The Library of Congress has been quite a blessing to me, as my students have read Stephen Crane’s The Red Badge of Courage. Did you know the Library of Congress offers a plethora of photographs taken during the American Civil War? It’s an amazing collection!
The picture I’m showing here is one I used with some of my students’ daily journal-writing. Here are some of the prompts I’ve offered during one week in October, when we first started reading the classic novel:
Monday, Oct. 26: Turn to the very first page of Chapter 1 in Stephen Crane’s novel, Red Badge of Courage. Look at the bottom of the page. One of the last sentences is about a Negro teamster. This is the only black person mentioned in this entire Civil War novel. Copy those two, brief sentences from the book into your notes and write a sentence or two describing the irony of a Civil War novel that has so few African American characters in it. (Add this entry to your latest chapter notes.)
Tuesday, Oct. 27: Take a good look at the photograph of Private William H. Rockwell of North Carolina (right). Imagine how old he was when this photograph was taken. Write a paragraph describing him. Include a description of the family he left behind when he went to war, the education he received before he went to war, and the type of person he was. (Add this entry to your latest chapter notes.)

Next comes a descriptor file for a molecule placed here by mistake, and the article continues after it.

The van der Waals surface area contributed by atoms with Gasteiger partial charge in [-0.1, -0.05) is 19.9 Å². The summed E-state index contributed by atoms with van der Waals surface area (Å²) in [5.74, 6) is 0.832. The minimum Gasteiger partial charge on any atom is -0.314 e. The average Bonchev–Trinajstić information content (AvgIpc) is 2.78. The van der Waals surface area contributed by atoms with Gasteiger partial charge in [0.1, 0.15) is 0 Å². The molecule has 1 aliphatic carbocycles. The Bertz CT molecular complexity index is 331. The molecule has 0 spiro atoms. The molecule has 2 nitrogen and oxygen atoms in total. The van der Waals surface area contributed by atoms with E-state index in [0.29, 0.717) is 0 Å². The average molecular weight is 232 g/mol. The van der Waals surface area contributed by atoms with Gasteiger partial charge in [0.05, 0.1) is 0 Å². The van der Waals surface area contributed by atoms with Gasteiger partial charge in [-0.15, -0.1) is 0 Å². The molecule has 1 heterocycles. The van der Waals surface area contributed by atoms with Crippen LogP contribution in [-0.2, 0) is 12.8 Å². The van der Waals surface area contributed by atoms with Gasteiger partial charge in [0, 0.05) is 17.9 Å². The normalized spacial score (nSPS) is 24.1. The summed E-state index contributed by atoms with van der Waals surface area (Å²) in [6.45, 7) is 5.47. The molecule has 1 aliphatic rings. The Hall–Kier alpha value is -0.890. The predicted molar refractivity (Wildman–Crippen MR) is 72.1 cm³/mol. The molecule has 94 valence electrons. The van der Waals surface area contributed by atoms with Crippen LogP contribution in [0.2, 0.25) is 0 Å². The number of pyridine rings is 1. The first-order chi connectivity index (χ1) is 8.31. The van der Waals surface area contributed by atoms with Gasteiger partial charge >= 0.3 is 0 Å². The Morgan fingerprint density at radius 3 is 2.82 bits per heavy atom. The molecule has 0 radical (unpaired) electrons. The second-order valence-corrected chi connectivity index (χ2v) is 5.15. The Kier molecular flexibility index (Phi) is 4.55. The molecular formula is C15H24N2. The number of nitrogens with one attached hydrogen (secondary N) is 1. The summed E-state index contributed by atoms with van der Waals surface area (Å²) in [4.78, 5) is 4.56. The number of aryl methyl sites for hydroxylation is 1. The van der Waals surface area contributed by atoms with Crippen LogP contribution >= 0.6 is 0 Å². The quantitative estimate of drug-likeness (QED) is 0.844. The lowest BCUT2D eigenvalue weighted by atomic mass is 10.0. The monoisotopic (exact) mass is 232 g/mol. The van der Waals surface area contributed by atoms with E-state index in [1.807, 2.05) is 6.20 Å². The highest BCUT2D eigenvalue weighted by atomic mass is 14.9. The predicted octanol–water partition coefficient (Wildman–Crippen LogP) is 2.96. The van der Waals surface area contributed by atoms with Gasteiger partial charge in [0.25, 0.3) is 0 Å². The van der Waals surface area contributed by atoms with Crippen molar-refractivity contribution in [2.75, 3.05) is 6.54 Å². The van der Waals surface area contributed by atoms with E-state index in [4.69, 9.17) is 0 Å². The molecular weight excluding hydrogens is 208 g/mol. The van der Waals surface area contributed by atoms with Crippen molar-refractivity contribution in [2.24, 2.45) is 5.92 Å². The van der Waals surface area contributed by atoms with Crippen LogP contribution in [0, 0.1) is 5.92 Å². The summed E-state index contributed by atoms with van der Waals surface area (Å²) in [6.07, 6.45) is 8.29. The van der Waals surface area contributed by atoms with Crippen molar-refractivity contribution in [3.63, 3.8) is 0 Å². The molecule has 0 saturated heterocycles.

Wednesday, Oct. 28: Look back at Yesterday’s journal. How are Stephen Crane’s character of Henry Fleming and your description of Private William H. Rockwell alike? How are they different? (If you were absent Monday, just take a look at a classmate’s journal to do this.) Add this entry to your latest chapter notes.
Thursday, Oct. 29: How would Red Badge of Courage be different if told from the point of view of an African American soldier in the Union Army? (Add this entry to your latest chapter notes.)